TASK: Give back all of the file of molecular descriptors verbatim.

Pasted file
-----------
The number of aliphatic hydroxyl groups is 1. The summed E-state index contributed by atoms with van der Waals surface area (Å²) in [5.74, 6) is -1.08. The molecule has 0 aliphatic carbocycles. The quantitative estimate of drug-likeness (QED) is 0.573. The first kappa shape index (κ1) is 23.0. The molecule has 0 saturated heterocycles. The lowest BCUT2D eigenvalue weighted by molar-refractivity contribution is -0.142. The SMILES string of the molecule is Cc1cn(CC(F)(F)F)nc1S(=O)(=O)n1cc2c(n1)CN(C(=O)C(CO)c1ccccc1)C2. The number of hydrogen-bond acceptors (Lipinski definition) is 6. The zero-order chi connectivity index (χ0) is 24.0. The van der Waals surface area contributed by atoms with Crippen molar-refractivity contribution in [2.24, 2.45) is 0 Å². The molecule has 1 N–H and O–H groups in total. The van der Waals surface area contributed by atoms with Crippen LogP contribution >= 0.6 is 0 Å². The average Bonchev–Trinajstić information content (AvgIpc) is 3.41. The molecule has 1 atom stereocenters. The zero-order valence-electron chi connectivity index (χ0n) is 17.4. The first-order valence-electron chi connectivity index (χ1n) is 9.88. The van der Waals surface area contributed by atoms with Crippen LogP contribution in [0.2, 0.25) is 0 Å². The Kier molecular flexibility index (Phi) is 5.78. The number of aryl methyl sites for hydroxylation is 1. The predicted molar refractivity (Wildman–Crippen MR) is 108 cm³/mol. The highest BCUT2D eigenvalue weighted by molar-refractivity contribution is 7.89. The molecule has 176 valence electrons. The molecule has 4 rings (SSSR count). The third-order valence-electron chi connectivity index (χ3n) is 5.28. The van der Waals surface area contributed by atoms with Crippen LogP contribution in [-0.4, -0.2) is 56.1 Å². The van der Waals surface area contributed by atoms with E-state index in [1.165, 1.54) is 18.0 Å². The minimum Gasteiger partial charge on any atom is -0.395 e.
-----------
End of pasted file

The number of aliphatic hydroxyl groups is 1. The summed E-state index contributed by atoms with van der Waals surface area (Å²) in [5.74, 6) is -1.08. The molecule has 0 aliphatic carbocycles. The quantitative estimate of drug-likeness (QED) is 0.573. The first kappa shape index (κ1) is 23.0. The molecule has 0 saturated heterocycles. The lowest BCUT2D eigenvalue weighted by molar-refractivity contribution is -0.142. The SMILES string of the molecule is Cc1cn(CC(F)(F)F)nc1S(=O)(=O)n1cc2c(n1)CN(C(=O)C(CO)c1ccccc1)C2. The number of hydrogen-bond acceptors (Lipinski definition) is 6. The zero-order chi connectivity index (χ0) is 24.0. The van der Waals surface area contributed by atoms with Crippen molar-refractivity contribution in [2.24, 2.45) is 0 Å². The molecule has 1 N–H and O–H groups in total. The van der Waals surface area contributed by atoms with Crippen LogP contribution >= 0.6 is 0 Å². The average Bonchev–Trinajstić information content (AvgIpc) is 3.41. The molecule has 1 atom stereocenters. The zero-order valence-electron chi connectivity index (χ0n) is 17.4. The first-order valence-electron chi connectivity index (χ1n) is 9.88. The van der Waals surface area contributed by atoms with Crippen LogP contribution in [0.2, 0.25) is 0 Å². The Kier molecular flexibility index (Phi) is 5.78. The number of aryl methyl sites for hydroxylation is 1. The predicted molar refractivity (Wildman–Crippen MR) is 108 cm³/mol. The highest BCUT2D eigenvalue weighted by molar-refractivity contribution is 7.89. The molecule has 176 valence electrons. The molecule has 4 rings (SSSR count). The third-order valence-electron chi connectivity index (χ3n) is 5.28. The van der Waals surface area contributed by atoms with Crippen LogP contribution in [-0.4, -0.2) is 56.1 Å². The van der Waals surface area contributed by atoms with E-state index in [1.165, 1.54) is 18.0 Å². The minimum Gasteiger partial charge on any atom is -0.395 e.